A new study has found that using a digital support algorithm to guide diagnosis and treatment by healthcare providers significantly reduced the number of antibiotic prescriptions given to acutely sick children, without affecting treatment success or causing harm.
The rising worldwide problem of bacterial antimicrobial resistance (AMR) is well-known, leading to a population of pathogens resistant to antibiotic treatment. One of the primary contributors is the inappropriate and excessive prescription of antibiotics.
Electronic clinical decision support algorithms (CDSA) are digital health or mobile health tools that guide healthcare providers on what symptoms and signs to assess, advise on what tests to perform, and propose the appropriate diagnoses, treatments, and management. Researchers from the University of Lausanne (UNIL), Switzerland, have developed a CDSA to guide antibiotic prescription in pediatric patients.
Called ePOCT+, the CDSA is a digital clinical decision support algorithm to guide healthcare providers in managing acutely sick children under 15. It uses the results of basic tests – C-reactive protein (CRP), hemoglobin, and pulse oximetry – to provide advice on potential treatments.
To examine the effect of ePOCT+ on antibiotic prescription compared to usual care, the researchers conducted a randomized controlled trial in Tanzanian primary care facilities. In Tanzania and many other resource-limited countries, more than 50% of sick children receive antibiotics when visiting a health facility, with 80% to 90% prescribed at the outpatient level; most are deemed inappropriate.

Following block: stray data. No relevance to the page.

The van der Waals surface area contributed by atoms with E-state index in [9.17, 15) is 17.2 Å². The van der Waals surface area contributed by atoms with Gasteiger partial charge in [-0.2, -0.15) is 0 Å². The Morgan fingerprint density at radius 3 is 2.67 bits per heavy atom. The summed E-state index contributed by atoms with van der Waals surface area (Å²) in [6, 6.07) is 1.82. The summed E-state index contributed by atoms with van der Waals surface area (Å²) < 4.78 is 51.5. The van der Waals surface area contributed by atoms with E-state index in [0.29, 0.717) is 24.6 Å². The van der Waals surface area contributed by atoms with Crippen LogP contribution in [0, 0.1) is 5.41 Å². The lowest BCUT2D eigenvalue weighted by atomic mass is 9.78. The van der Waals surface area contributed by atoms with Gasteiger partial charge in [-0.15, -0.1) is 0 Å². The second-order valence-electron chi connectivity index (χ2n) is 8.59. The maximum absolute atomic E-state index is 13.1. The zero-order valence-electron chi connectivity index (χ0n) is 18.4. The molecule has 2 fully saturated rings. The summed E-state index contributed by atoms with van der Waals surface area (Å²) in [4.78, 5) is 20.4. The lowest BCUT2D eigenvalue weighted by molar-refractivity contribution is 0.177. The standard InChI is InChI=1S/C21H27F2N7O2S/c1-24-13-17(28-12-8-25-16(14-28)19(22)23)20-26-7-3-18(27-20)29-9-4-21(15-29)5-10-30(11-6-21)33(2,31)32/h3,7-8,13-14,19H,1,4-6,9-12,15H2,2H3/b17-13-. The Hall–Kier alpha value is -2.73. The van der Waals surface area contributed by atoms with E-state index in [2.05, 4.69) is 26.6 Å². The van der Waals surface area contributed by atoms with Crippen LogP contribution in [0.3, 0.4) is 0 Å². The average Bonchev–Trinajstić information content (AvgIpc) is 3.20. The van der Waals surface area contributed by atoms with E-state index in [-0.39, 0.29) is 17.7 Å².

Over 11 months, 23,593 consultations were included from 20 ePOCT+ health facilities and 20,173 from 20 regular care health facilities. Study participants were between 2 months and 14 years old. The researchers found that overall antibiotic prescription at initial consultations was 23.2% when ePOCT+ was used and 70.1% in routine care health facilities not using the algorithm.
This equates to close to a three-fold reduction in the likelihood of a sick child receiving an antibiotic prescription when the algorithm was employed compared to when it was not. The reduction in antibiotic prescriptions in ePOCT+ facilities did not cause an increase in adverse events for the patients, as no difference in the treatment failure rate was observed.
The researchers note that nearly 25% of patients were not managed using ePOCT+ despite being in the intervention group, which they attribute to lower uptake of the tool due to the need for entering clinical data several times, including in the electronic medical record (EMR), ePOCT+, and a paper log, which would have prolonged consultation time. Issues that prevented the use of ePOCT+ and similar tools by healthcare providers are being evaluated by the researchers so that these tools can be adequately scaled up in Tanzania and other countries.
“Widespread implementation of ePOCT+ could help address the urgent problem of antimicrobial resistance by reducing excessive antibiotic prescription in sick children while maintaining clinical safety,” said the researchers.
The study was published in the journal Nature Medicine.